Geoff Ward

PHT Morning Skate: Larkin helps out COVID-19 workers; Bringing hockey to Egypt

Welcome to the PHT Morning Skate, a collection of links from around the hockey world. Have a link you want to submit? Email us at phtblog@nbcsports.com.

Larkin, others continue to pitch in during COVID-19 pandemic

• Count Dylan Larkin and his family (particularly his father Kevin) among the hockey people who’ve helped healthcare workers the most amid the COVID-19 pandemic. Dana Gauruder of the Detroit Free Press detailed how they helped donate 50,000 gloves to medical workers in Detroit. It’s another example of inspiring contributions coming from members of the hockey community. Gauruder also describes how other Larkin family members are handling the halt to their ways of life due to COVID-19, which is an interesting bonus. (Detroit Free Press)

• Speaking of hockey players and their fathers chipping in during the COVID-19 crisis, Tanner Pearson‘s dad, Tim, works for Bauer. This story details how much Bauer has produced for healthcare workers, and also looks at Tanner Pearson’s home life lately. No video games or puzzles, but maybe some Scrabble? (The Vancouver Province)

General hockey links

• In the latest edition of “Color of Hockey,” William Douglas explains how Sameh Ramadan aims to bring hockey to Egypt. (NHL.com)

• By taking the reins with SC Bern, Florence Schelling made history by becoming the first woman to GM a major, tier-1 pro men’s team. Could Schelling blaze a trail for women to become “power brokers” in the NHL? Interesting stuff from Matt Larkin. (The Hockey News)

• We’ve pondered how COVID-19 might affect scouting before, and likely will again. However, this is an interesting look from Bob Duff. He ponders the situation for prospects as well as the people scouting them. Said prospects can’t just buy a Peloton bike like Pearson, after all. (Featurd)

• TSN’s Mark Masters profiles one such prospect: the wonderfully named Hendrix Lapierre. Lapierre dealt with a not-at-all-wonderful stretch of three concussions in just 10 months. That would make Lapierre a health question in any draft, so consider him a wildcard under all circumstances. (TSN)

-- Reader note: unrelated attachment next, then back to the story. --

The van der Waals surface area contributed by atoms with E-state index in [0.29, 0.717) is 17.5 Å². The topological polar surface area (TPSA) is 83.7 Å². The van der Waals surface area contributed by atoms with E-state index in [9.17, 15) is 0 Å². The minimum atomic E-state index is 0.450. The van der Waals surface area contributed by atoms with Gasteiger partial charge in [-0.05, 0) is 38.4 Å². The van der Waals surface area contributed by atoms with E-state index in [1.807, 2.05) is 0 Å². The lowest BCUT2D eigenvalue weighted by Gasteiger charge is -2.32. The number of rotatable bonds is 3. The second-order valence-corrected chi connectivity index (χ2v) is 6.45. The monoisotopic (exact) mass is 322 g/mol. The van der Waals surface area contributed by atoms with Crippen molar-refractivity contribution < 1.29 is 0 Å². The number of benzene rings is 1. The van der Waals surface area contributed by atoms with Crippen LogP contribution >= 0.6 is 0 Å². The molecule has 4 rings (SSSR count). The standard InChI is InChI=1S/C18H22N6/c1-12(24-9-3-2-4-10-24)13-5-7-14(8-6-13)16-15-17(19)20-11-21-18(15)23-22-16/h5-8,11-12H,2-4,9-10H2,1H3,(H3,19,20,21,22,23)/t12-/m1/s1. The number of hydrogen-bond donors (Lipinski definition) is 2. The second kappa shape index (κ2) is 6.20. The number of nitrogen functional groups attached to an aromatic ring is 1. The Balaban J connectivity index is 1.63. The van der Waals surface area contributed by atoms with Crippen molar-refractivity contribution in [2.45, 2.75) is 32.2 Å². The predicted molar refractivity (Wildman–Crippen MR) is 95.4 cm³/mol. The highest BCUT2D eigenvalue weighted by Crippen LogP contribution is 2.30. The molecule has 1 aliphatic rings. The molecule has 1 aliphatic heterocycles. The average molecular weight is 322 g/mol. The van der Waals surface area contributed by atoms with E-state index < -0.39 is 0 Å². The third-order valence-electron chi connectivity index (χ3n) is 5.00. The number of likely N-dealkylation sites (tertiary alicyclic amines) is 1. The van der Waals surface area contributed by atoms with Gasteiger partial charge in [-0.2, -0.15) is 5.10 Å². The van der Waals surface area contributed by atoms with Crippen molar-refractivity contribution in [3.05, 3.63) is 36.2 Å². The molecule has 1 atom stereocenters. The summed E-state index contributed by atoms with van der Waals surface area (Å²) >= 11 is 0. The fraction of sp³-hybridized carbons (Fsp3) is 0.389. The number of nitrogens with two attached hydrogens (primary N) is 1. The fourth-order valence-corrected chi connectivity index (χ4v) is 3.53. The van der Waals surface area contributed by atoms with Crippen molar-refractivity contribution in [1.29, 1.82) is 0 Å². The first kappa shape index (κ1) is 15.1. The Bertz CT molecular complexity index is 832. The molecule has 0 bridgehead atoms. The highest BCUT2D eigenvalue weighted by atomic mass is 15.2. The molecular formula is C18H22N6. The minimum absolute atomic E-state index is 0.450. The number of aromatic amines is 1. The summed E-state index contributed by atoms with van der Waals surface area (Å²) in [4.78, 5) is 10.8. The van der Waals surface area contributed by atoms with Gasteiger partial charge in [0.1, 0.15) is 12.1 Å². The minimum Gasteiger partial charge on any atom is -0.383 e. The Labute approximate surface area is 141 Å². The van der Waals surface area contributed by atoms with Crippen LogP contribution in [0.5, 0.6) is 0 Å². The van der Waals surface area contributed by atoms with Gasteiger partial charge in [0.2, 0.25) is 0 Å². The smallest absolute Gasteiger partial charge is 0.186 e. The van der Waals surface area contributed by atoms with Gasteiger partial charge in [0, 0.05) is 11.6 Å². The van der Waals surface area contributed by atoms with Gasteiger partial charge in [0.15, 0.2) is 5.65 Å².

• Flames interim head coach Geoff Ward didn’t spill much tea during his Q&A with Wes Gilbertson. Even so, you might find it intriguing to hear his observations after having time to delve into video. Oh, and there’s another mention of Scrabble. Take that, Monopoly. (Calgary Herald)

• Jon Steitzer breaks down how the Maple Leafs are “sitting on a mountain of wingers.” Hopefully they aren’t recreating the cover of the original PC title “Doom.” That could get weird, if not hellish. (Leafs Nation)

Kyle Connor believes the sky was the limit for his Jets. Intriguing, as I personally wasn’t convinced the Jets were even a playoff team. Connor also says that, of non-hockey sports, he sure does miss golf. Connor and I might not agree on much, although he was indeed playing well individually. (Winnipeg Free Press)

• Another look at the Lightning possibly losing their chance at redeeming that sweep to the Blue Jackets. Beyond that narrative, it would be painful to see no postseason after paying pretty big trade prices for Barclay Goodrow and Blake Coleman. (Tampa Bay Times)

• We recently pondered Frank Seravalli’s concept of dialing back the 2019-20 season standings to 68 games played. Rob Mixer argues that it’s not a good idea from the Blue Jackets’ standpoint. (First Ohio Battery)

James O’Brien is a writer for Pro Hockey Talk on NBC Sports. Drop him a line at phtblog@nbcsports.com or follow him on Twitter @cyclelikesedins.

Long-term outlook for the Calgary Flames

With the 2019-20 NHL season on hold we are going to review where each NHL team stands at this moment until the season resumes. Here we take a look at the long-term outlook for the Calgary Flames. 

Pending free agents

The Core

The Flames played a little over their heads for much of 2018-19, building some belief that the Flames might possess one of the NHL’s best cores. Unfortunately, Nathan MacKinnon and the Avs rained on that parade during the 2019 Stanley Cup Playoffs, and things got downright soggy at times in 2019-20.

Overall, though? The Flames’ core still looks quite good. Not best-in-class, but quite good.

If nothing else, they boast some serious value.

Thankfully, they didn’t overreact and trade Johnny Gaudreau, who’s almost insultingly underpaid ($6.75M AAV through 2021-22). Maybe 2018-19 inflated expectations for “Johnny Hockey,” but he’s still an excellent player.

It’s actually difficult to tell how much Sean Monahan and/or Elias Lindholm lean on Gaudreau for production, but both are cheap and covered for years, so it doesn’t really matter.